likely than not to have increased harm to the plaintiff or destroyed the opportunity of achieving a better
outcome. Has to increase plaintiff’s harm to some degree. If plaintiff can do that, recovers for the
ENTIRE pre existing cause rather than just loss of opportunity. WORST OF BOTH WORLDS: continues
arbitrariness of all or nothing rule. Plaintiff can collect much more easily, with less to prove. (3): Lost
opportunity is itself the injury. Lost opportunity is itself a tort.



Alexander v. Scheid (Ind. 2000): radiologist pointed out that it would be helpful to compare with old
films. Radiologist did not follow up. Probability of long term survival reduced because of the delay. What
kind of regime is the case under? Loss of chance is better understood as description of injury, so
plaintiff here may bring claim of negligence for increase of harm.



Dillon v. Evanston Hospital (2002): remnant of catheter worked itself into her heart (2 pieces). Her injury
is increased risk of future harm and pain and suffering. This case shows you that that’s an injury that she
can bring a claim on…. This is a permissible claim.



Proximate causation: main question: ask are the plaintiff and the injury within the scope of the risk?
How do you figure out scope of the risk: foreseeability (is the plaintiff and the injury within the scope fo
the risk?).



Medcalf v. Washington: buzzer did not unlock when the plaintiff wanted to get in…is the buzzer breaking
the proximate cause of the injury? But for the broken buzzer, she wouldn’t have been attacked. Type of
harm and type of person that is supposed to be avoided- This condo association cannot be held
responsible for actions of third party. Not the kind of harm that could be foreseen.

10.25

Abrams v. City of Chicago But for ambulance coming she wouldn’t have gotten in accident? True But was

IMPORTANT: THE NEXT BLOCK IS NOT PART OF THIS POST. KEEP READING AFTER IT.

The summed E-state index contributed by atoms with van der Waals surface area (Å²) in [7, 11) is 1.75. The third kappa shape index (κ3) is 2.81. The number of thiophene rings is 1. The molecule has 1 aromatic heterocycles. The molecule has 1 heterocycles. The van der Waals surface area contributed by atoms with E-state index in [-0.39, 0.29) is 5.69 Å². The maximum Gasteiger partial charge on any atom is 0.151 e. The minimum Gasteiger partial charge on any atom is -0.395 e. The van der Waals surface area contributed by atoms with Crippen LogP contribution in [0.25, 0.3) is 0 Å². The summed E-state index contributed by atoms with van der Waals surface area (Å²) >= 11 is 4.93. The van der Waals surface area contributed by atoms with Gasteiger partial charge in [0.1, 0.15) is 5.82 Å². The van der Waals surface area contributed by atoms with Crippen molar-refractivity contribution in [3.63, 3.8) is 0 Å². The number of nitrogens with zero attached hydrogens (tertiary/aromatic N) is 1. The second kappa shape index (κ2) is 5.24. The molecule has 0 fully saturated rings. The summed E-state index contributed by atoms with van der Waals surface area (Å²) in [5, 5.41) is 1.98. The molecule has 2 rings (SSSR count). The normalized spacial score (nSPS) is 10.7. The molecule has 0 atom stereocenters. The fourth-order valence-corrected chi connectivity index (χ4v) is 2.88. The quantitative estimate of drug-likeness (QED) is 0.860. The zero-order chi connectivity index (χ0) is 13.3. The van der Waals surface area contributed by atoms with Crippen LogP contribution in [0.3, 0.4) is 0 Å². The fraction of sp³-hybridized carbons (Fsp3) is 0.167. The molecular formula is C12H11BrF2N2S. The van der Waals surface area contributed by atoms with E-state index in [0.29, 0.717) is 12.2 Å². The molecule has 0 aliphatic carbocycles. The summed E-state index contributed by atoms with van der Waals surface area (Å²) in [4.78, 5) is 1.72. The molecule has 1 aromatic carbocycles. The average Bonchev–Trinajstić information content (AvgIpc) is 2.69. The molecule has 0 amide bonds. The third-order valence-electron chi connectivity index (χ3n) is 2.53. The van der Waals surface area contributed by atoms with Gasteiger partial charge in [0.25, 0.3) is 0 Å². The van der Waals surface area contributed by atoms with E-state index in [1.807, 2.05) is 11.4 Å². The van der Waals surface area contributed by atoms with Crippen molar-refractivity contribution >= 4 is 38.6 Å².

it actual cause of her injuries—INTERVENING factors. So, no…. So, ambulance company is not
responsible.

Palsgraf v. Long Island Railroad Co. (Proximate cause): MARK WITH TAB—Snead—Cardozo conversation.
Third party dropped a package of fireworks on the tracks during boarding. Fireworks exploded and the
scales hit plaintiff causing injury. Can you hold the railroad accountable for this? This is a duty issue for
Cardozo (resolves issue on duty prong). Can’t just have general idea that someone was negligent; need
to know who’s duty it was. Cardozo talks about reasonable foreseeability with duty- but usually, we talk
about with proximate causation. That’s why this case is interesting. Andrews talks about proximate
causation. Andrews wins in the analysis of foreseeability is located in proximate causation; but
reasonable foreseeability is the test that is used; so, both judges win in history of this case. There is no
duty to rescue strangers; but, Cardozo says danger invites rescue and rescuers are reasonably
foreseeable.

Hughes v. Lord Advocate: post office workers working on an underground telephone cable left candles
out and took tea break. Kid suffered severe burns and parents sued. Explosion was not foreseeable—so
held for defendant.

Doughty v. Turner Manufacturing Co., Ltd.: not foreseeable, so no breach of duty and held for
defendants. (This was the manufacturing plant that splashed when the lid dropped in and there was an
explosion).

Hammerstein v. Jean Development: diabetic had to walk downstairs for fire alarm. System had been